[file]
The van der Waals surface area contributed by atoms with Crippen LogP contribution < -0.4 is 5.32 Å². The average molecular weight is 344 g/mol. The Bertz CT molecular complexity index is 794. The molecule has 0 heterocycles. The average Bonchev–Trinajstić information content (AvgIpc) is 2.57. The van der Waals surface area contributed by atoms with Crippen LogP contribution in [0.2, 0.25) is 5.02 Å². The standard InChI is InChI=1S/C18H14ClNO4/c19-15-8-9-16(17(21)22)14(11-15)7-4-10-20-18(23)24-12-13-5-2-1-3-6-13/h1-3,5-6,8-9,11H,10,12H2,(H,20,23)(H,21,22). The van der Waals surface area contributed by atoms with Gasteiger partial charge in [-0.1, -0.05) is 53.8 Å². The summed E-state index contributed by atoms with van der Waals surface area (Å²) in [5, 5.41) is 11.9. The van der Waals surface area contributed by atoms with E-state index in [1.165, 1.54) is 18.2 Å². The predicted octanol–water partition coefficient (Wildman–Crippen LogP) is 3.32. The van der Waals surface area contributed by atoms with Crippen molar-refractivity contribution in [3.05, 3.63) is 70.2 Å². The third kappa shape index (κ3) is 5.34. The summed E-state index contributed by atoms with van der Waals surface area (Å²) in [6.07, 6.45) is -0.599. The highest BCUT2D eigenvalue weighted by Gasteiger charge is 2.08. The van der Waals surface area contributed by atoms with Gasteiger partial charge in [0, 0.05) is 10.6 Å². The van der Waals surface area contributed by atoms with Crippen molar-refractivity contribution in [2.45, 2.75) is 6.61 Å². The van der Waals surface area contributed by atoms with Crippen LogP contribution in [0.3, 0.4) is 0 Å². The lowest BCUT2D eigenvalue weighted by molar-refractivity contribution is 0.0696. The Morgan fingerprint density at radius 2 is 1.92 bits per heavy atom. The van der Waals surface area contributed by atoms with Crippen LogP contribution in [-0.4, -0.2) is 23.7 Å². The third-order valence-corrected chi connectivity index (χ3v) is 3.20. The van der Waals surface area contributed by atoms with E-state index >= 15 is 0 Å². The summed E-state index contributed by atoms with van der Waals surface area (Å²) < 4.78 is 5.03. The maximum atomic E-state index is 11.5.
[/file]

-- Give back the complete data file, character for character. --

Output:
The van der Waals surface area contributed by atoms with Crippen LogP contribution < -0.4 is 5.32 Å². The average molecular weight is 344 g/mol. The Bertz CT molecular complexity index is 794. The molecule has 0 heterocycles. The average Bonchev–Trinajstić information content (AvgIpc) is 2.57. The van der Waals surface area contributed by atoms with Crippen LogP contribution in [0.2, 0.25) is 5.02 Å². The standard InChI is InChI=1S/C18H14ClNO4/c19-15-8-9-16(17(21)22)14(11-15)7-4-10-20-18(23)24-12-13-5-2-1-3-6-13/h1-3,5-6,8-9,11H,10,12H2,(H,20,23)(H,21,22). The van der Waals surface area contributed by atoms with Gasteiger partial charge in [-0.1, -0.05) is 53.8 Å². The summed E-state index contributed by atoms with van der Waals surface area (Å²) in [5, 5.41) is 11.9. The van der Waals surface area contributed by atoms with E-state index in [1.165, 1.54) is 18.2 Å². The predicted octanol–water partition coefficient (Wildman–Crippen LogP) is 3.32. The van der Waals surface area contributed by atoms with Crippen molar-refractivity contribution in [3.05, 3.63) is 70.2 Å². The third kappa shape index (κ3) is 5.34. The summed E-state index contributed by atoms with van der Waals surface area (Å²) in [6.07, 6.45) is -0.599. The highest BCUT2D eigenvalue weighted by Gasteiger charge is 2.08. The van der Waals surface area contributed by atoms with Gasteiger partial charge in [0, 0.05) is 10.6 Å². The van der Waals surface area contributed by atoms with Crippen molar-refractivity contribution in [2.45, 2.75) is 6.61 Å². The van der Waals surface area contributed by atoms with Crippen LogP contribution in [0.3, 0.4) is 0 Å². The lowest BCUT2D eigenvalue weighted by molar-refractivity contribution is 0.0696. The Morgan fingerprint density at radius 2 is 1.92 bits per heavy atom. The van der Waals surface area contributed by atoms with Crippen LogP contribution in [-0.4, -0.2) is 23.7 Å². The third-order valence-corrected chi connectivity index (χ3v) is 3.20. The van der Waals surface area contributed by atoms with E-state index >= 15 is 0 Å². The summed E-state index contributed by atoms with van der Waals surface area (Å²) < 4.78 is 5.03. The maximum atomic E-state index is 11.5.